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Sunday, March 5, 2006

CHANNEL SURF

TBS's 'Kodai Hakka-tsu Mystery' reveals secrets to an ancient civilization and more

On Monday, March 6 at 9 p.m., TBS will present a two-hour documentary program on the recent discovery of an ancient civilization. "Kodai Hakka-tsu Mystery (Prehistoric Excavation Mystery)" follows an international team of archaeologists, including artist and Rikkyo University professor Katsuhiko Hibino, to South America.

The northern plains of Bolivia were once considered too harsh for human habitation, but recent expeditions have discovered traces of an ancient civilization comprising almost 20,000 separate archaeological ruins, including manmade hills containing coffins and human remains.

Scientists have since concluded that this civilization could prove to be larger than any other prehistoric one in the Americas, but it will take many years to unravel the mystery.


Of all the films he directed, "Banshun (Late Spring)" (1949) was said to be the favorite of the late master Yasujiro Ozu. The story was probably the closest to his own heart. Ozu lived with his mother his entire life, and the heroine, Noriko, lives with her widower father, Shukichi. This week, Nihon TV's "Drama Complex" presents a remake of the classic with Kyoka Suzuki playing Noriko, Kyozo Nagatsuka as Shukichi, and Kon Ichikawa directing.

Noriko, who is past prime marriageable age, has made up her mind that she will take care of her father the rest of his life, a possibility that troubles Shukichi, since he still believes Noriko would be happier in the long run if she married. He thinks that one of his subordinates, Sugiyama (Toru Nakamura), would make a fine match with Noriko and tries to bring the two single people to some kind of understanding. However, Noriko resists, but not because she finds Sugiyama (who, in the Ozu original, was compared in looks to Gary Cooper) objectionable. She simply believes that her father cannot live without her, and recoils at the thought of a widower remarrying, which is something he has in mind.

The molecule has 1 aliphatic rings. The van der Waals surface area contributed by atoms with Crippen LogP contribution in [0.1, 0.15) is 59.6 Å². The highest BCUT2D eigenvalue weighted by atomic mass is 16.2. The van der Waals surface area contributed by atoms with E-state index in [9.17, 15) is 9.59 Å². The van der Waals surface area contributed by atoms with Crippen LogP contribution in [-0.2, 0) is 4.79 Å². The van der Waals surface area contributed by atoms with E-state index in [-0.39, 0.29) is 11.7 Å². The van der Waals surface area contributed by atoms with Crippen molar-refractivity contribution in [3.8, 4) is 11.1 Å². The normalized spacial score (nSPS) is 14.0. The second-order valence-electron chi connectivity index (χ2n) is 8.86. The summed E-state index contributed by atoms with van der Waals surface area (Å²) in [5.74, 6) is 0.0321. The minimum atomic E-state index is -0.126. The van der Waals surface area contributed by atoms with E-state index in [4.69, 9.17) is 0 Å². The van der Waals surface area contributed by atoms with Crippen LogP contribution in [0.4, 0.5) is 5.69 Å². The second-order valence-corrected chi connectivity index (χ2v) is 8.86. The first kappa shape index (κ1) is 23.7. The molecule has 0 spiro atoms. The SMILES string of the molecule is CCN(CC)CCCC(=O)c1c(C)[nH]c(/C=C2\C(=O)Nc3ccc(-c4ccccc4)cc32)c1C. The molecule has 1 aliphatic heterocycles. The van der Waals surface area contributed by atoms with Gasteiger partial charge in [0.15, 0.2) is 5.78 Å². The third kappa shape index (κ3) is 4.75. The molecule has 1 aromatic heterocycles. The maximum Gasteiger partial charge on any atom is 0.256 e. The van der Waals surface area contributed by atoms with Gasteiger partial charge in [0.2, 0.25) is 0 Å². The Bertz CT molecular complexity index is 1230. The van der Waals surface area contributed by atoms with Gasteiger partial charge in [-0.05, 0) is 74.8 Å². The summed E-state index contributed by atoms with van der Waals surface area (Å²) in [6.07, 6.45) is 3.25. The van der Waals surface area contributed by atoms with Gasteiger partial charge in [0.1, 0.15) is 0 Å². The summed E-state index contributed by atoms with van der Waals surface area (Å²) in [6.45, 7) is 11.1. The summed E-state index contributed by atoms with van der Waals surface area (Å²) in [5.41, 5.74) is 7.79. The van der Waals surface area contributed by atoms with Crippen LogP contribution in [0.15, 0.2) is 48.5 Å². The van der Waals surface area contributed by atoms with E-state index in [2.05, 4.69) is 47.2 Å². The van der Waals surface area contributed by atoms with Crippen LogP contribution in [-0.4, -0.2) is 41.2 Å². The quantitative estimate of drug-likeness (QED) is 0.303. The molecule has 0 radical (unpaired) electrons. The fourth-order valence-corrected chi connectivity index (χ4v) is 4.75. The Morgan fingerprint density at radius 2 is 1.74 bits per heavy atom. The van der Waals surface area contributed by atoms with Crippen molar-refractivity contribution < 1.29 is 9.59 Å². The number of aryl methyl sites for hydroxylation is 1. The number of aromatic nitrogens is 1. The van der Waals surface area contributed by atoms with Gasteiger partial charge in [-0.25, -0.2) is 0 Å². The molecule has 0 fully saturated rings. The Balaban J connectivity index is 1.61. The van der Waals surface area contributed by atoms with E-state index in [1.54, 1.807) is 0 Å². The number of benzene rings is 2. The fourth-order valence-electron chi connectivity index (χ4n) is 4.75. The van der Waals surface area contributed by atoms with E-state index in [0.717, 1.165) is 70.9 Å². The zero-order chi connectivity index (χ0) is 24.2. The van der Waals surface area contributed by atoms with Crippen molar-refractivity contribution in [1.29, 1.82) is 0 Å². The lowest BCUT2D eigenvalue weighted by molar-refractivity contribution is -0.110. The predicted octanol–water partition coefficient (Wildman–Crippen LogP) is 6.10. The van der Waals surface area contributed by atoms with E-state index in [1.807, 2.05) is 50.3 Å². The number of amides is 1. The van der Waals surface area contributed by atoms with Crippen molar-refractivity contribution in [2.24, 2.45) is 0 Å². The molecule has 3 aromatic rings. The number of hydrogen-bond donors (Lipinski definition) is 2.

It seems that every time a high-profile baseball star gets married, it's to a television presenter. This week on the variety show "Junk Sports" (Fuji, March 12, 7:58 p.m.), several female presenters and tarento discuss their experiences covering sports events and male athletes, focusing on anecdotes with a slightly racy implication.

For example, Chinatsu Wakatsuki, who is the emcee for a horse-racing program, talks about how she was once "attacked" by a baseball player she was interviewing who later gave her a baseball that not only had his autograph, but also his phone number.

Sexy idol Eiko Koike reveals how she once had to cover a K1 fighter who gave her a demonstration of his "fighting technique" that sent her to the floor.



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